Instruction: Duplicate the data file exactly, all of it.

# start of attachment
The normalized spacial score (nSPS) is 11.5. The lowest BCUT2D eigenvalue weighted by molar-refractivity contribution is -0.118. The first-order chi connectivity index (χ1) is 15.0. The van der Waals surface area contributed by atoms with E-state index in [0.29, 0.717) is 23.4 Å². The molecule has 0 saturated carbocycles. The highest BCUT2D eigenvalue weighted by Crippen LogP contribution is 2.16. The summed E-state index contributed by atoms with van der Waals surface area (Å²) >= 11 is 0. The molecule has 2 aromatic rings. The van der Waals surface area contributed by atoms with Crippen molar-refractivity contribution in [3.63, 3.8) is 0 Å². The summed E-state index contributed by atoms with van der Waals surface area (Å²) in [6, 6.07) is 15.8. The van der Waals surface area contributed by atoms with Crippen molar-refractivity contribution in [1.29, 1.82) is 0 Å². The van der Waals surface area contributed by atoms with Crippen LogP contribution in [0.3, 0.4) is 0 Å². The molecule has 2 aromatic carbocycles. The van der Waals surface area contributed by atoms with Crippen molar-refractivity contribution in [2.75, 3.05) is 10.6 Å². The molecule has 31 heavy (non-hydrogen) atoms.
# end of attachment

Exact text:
The normalized spacial score (nSPS) is 11.5. The lowest BCUT2D eigenvalue weighted by molar-refractivity contribution is -0.118. The first-order chi connectivity index (χ1) is 15.0. The van der Waals surface area contributed by atoms with E-state index in [0.29, 0.717) is 23.4 Å². The molecule has 0 saturated carbocycles. The highest BCUT2D eigenvalue weighted by Crippen LogP contribution is 2.16. The summed E-state index contributed by atoms with van der Waals surface area (Å²) >= 11 is 0. The molecule has 2 aromatic rings. The van der Waals surface area contributed by atoms with Crippen molar-refractivity contribution in [3.63, 3.8) is 0 Å². The summed E-state index contributed by atoms with van der Waals surface area (Å²) in [6, 6.07) is 15.8. The van der Waals surface area contributed by atoms with Crippen molar-refractivity contribution in [1.29, 1.82) is 0 Å². The van der Waals surface area contributed by atoms with Crippen LogP contribution in [0.3, 0.4) is 0 Å². The molecule has 2 aromatic carbocycles. The van der Waals surface area contributed by atoms with Crippen molar-refractivity contribution in [2.75, 3.05) is 10.6 Å². The molecule has 31 heavy (non-hydrogen) atoms.